Thursday, June 11, 2015

Literary Finds While Traveling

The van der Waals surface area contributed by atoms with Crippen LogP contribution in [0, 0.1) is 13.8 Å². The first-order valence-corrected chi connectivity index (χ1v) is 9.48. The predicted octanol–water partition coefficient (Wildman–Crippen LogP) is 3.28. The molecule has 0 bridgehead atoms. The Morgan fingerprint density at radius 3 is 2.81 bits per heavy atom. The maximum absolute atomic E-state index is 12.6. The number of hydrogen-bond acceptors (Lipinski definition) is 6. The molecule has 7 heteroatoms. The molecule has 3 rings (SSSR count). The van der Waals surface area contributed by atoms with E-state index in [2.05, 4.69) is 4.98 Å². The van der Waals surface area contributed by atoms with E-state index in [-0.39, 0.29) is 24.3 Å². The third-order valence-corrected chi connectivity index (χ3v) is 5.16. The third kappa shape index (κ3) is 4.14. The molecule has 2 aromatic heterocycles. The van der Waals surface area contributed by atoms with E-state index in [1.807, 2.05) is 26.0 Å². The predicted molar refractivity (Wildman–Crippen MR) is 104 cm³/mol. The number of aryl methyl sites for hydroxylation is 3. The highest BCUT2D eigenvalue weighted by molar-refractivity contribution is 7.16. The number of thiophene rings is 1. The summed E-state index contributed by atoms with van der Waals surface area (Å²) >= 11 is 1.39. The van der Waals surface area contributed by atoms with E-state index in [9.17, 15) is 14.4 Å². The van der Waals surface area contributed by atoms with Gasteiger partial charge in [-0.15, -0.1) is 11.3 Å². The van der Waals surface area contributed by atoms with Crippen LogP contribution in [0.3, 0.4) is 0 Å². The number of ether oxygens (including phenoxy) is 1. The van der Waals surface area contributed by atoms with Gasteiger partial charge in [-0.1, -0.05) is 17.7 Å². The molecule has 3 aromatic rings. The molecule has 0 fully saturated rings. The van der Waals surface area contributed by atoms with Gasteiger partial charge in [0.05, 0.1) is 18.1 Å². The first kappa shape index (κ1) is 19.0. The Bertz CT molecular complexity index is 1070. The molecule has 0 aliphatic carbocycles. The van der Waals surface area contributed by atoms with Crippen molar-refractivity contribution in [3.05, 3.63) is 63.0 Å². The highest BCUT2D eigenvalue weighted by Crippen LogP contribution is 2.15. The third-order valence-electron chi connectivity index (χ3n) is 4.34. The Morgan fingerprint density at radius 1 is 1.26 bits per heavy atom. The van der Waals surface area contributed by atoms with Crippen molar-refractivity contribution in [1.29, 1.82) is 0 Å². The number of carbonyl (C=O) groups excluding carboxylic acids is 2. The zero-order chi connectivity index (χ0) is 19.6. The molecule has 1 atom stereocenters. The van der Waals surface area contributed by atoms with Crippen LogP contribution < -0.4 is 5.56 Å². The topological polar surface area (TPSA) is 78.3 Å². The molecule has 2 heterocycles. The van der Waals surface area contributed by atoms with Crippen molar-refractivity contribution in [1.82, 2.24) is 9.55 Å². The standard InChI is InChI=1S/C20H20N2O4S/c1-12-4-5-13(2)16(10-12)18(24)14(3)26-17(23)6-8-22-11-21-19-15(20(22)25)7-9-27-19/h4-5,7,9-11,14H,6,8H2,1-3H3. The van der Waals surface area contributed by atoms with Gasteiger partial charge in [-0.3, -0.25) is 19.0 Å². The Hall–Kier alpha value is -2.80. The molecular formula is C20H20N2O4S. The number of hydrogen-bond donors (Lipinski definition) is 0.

A dedicated reader will often find literature-related materials and experiences when she travels, whether they be unique and charming bookstores, libraries, museum exhibits, or public monuments. All of these are enjoyable to find (sometimes intentionally and sometimes serendipitously), and also give the traveler a sense of how a city or country values and honors literature in general and its own writers in particular. I wrote about this (6/28/14) after my Scandinavian trip last June, citing tributes to Henrik Ibsen and Hans Christian Andersen. On a trip to the Netherlands and Scotland last month, I explored several bookstores, the best of which I stumbled across in the beautiful and historic university town of St. Andrews, Scotland; there I spent a happy interval in the wonderful Topping and Company Booksellers. When I was in Edinburgh, Scotland, I noted the frequent mentions of Scotland's native son authors Sir Walter Scott, Robert Burns, and Robert Louis Stevenson. The most prominent example of this was the imposing statue of Sir Walter Scott, surrounded by a huge, tall, elegant monument, in a very central location of the city. It makes me happy to see evidence of a city’s pride in its literary figures, and especially to see such an author’s being given such a place of pride in its most visited landscape.
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